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In specific implementation we're using TLS 1.0, open ssl 0.9.8 but i'm referring to RFC 5246.

For performance reasons, I'm being asked if we can use TLS without encryption. The hope is that the perfomance cost of using TLS will be less. The implementation will retain authentication and integrity of communication, but there will be no confidentiality.

The RFC does seem to say in Appendix C that where we see 'SHA' in a cipher suite we should understand HMAC-SHA1. So I'd interpret the NULL_SHA in e,g, TLS_RSA_WITH_NULL_SHA as HMAC-SHA1 rather than a digest. In Section 6.2.3.1 we see that even with a NULL cipher a mac can be calculated. So in theory we can get integrity from TLS without encryption.

However, nobody seems to be using TLS this way, existing TLS tools (e.g. socat, openssl in default configurations) do not seem to want to negotiate null ciphers,

So my questions

  • Can TLS assure authentication and integrity with a NULL cipher ? Is this a reasonable optimisation to make, it seems to hold water but i'm not confident..
  • What is this optimisation likely to be worth ? The SHA must still be computed and HMAC'd even if AES-CBC is no longer calculated. I'm not sure how SHA compares to AES, can someone estimate what % reduction in operations there will be to calculate TLSCiphertext ? e.g could be we expect a 50% reduction in an SSL_write / SSL_read comapred to a TLS session with AES 256 encryption

Then some less important questions

  • the cipher suites in the RFC dont include a NULL cipher is the NULL cipher e.g. there's no DHE_RSA_NULL_SHA. Openssl headers e.g. tls1.h does provide for a lot of cipher suites with NULL ciphers which dont figure in the RFC. However, they dont get built into the configuration on my platform which may indicate this is not a normal things to use. Similarly tools like socat dont seem to negotiate cipher suites with null ciphers.. So I'm wondering if interoperability wise this kind of optimisation is thin ice even if the eco-system is partly controlled.
  • There's a load of stuff that doesnt get defined in the RFC, like what the possible values are for SecurityParameters.mac_algorithm, validating the MAC on incoming message. People implementing TLS have a more detailed standard or am i missing something ?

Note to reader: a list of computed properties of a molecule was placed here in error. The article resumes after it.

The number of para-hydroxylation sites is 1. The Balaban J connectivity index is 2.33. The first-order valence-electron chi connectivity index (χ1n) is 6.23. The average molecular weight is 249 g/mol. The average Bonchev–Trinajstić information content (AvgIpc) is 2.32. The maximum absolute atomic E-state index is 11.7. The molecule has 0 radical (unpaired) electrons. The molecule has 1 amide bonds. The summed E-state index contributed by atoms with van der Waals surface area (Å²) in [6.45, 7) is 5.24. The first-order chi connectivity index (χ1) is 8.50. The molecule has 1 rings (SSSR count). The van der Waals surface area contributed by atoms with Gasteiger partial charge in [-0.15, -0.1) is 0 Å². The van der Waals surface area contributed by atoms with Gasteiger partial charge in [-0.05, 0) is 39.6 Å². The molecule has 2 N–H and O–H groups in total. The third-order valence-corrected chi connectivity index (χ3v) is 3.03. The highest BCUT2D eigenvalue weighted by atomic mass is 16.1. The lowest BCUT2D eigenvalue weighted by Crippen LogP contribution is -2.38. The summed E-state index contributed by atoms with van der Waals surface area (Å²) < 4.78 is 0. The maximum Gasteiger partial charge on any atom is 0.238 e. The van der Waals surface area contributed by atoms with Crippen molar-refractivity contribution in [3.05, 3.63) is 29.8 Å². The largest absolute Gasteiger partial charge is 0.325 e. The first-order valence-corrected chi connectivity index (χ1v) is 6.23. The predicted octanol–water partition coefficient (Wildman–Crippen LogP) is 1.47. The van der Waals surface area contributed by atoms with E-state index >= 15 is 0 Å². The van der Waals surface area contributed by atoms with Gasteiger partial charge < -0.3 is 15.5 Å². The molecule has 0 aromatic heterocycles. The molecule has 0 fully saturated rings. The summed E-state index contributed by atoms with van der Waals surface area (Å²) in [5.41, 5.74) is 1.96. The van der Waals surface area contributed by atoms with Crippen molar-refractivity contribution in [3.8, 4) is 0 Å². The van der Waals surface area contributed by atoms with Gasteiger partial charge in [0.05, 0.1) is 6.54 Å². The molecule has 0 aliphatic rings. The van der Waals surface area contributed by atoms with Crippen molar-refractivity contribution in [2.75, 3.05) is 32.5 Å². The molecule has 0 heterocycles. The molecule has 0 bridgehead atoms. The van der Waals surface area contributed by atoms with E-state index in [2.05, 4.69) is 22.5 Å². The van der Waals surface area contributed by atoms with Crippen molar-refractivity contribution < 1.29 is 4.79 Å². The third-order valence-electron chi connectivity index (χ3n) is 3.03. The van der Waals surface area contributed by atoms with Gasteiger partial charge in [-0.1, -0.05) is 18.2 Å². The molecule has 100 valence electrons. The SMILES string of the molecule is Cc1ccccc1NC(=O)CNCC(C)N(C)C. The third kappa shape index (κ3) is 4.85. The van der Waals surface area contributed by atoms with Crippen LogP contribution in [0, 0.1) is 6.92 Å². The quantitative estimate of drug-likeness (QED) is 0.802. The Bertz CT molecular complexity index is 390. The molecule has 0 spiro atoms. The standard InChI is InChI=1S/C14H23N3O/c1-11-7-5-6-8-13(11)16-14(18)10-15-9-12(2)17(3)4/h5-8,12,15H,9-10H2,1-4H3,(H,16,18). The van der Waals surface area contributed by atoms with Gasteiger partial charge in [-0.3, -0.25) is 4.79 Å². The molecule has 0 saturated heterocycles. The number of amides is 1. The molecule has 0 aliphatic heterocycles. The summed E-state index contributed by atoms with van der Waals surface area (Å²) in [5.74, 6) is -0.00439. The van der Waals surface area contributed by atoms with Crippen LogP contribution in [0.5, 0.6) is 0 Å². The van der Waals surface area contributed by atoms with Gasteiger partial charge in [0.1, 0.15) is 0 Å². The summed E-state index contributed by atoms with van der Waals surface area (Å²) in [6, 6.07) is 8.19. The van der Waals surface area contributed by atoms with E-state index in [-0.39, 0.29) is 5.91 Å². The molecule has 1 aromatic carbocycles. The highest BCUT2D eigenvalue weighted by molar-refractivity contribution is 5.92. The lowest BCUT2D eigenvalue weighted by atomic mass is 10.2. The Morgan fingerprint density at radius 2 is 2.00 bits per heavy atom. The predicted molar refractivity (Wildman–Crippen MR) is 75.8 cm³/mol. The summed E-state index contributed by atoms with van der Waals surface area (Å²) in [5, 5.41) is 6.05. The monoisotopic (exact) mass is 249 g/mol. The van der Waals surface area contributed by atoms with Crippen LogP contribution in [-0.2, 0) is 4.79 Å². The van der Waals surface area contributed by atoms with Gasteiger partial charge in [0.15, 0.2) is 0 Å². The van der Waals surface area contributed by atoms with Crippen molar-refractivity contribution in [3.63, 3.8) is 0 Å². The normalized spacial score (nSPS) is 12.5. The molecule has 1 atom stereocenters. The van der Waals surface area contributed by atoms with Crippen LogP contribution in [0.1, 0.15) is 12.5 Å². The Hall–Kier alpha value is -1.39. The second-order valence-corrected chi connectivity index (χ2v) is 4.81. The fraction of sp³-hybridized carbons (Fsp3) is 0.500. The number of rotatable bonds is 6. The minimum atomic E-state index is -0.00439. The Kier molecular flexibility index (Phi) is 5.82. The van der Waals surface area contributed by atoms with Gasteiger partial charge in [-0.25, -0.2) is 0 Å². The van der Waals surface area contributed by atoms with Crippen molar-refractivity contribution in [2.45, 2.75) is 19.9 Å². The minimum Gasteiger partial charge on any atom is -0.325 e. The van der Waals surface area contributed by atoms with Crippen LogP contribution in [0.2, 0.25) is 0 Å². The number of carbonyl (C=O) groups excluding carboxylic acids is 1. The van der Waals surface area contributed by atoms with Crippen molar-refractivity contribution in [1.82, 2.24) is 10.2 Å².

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most processors accelerate AES but not SHA, so in terms of CPU usage the reduction by going to NULL cipher should be minimal unless you are maxing out a 10G ethernet card. AES-128 has 40% fewer computation resources compared to AES-256. –  Richie Frame Jan 21 at 10:22
    
is that acceleration done in the network hardware ? so i'd need to look at those hardware specs and check that driver implementation... this is an embedded platform.. in current tests, excluding connection / handshake, for non blocking sockets I meaure that for a given data size that TLS-DHE-RSA2048-AES256-SHA takes 3ms longer than a clear channel. E.g. clear protocol takes 300us, TLS 3300us. I'm measure that across an SSL_write to a non-blocking socket and I take the resulting time to include encryption, mac, handoff to hw but not the transmission time. –  dancl Jan 21 at 10:35
    
1) How much data do you send per connection? For short connections the handshake cost will dominate. Switching to ECDHE-ECDSA should reduce the cost of the initial handshake. 2) Do both server and client support some form of session resumption? Session resumption allows you to omit the handshake when establishing multiple connections. 3) What CPU are you using? On CPUs with AES-NI, AES is very fast, consider using TLS 1.2 with AES-GCM on those CPUs. –  CodesInChaos Jan 21 at 12:23
    
CPU is arm7. I'm not worried about the handshake here, i agree with everything you say, there are things we can optimise in the handshake for sure and we need to study that too. The question applies to the communication after the handshake. Specifically, can we have integrity if there is no session encryption and is that a reasonable optimisation. –  dancl Jan 21 at 12:42
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1 Answer 1

up vote 2 down vote accepted

To answer your main question. Yes, NULL ciphersuites do provide authenticity and integrity checks but not confidentiality for the TLS traffic.

There is still a specified key exchange algorithm (e.g. RSA) for the TLS handshake protocol. The client will generate a pre-master secret and encrypt it with the server's public key for server authentication. The session key is then derived and the MAC keys are generated from it. Authentication of messages is provided by demostrating knowledge of the MAC keys.

However, the toolkit Openssl warns that NULL ciphersuites offer no encryption at all and are a security risk. They are disabled unless explicitly included.

RFC 4785 classifies them as authentication-only ciphersuites (with no encryption). Not sure about the your other question.

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ok trhanks, one of the other commenters mentioned AES hw acceleration is such that this is likely not a worthwhile optimisation and that made a lot of sense too –  dancl Jan 24 at 8:54
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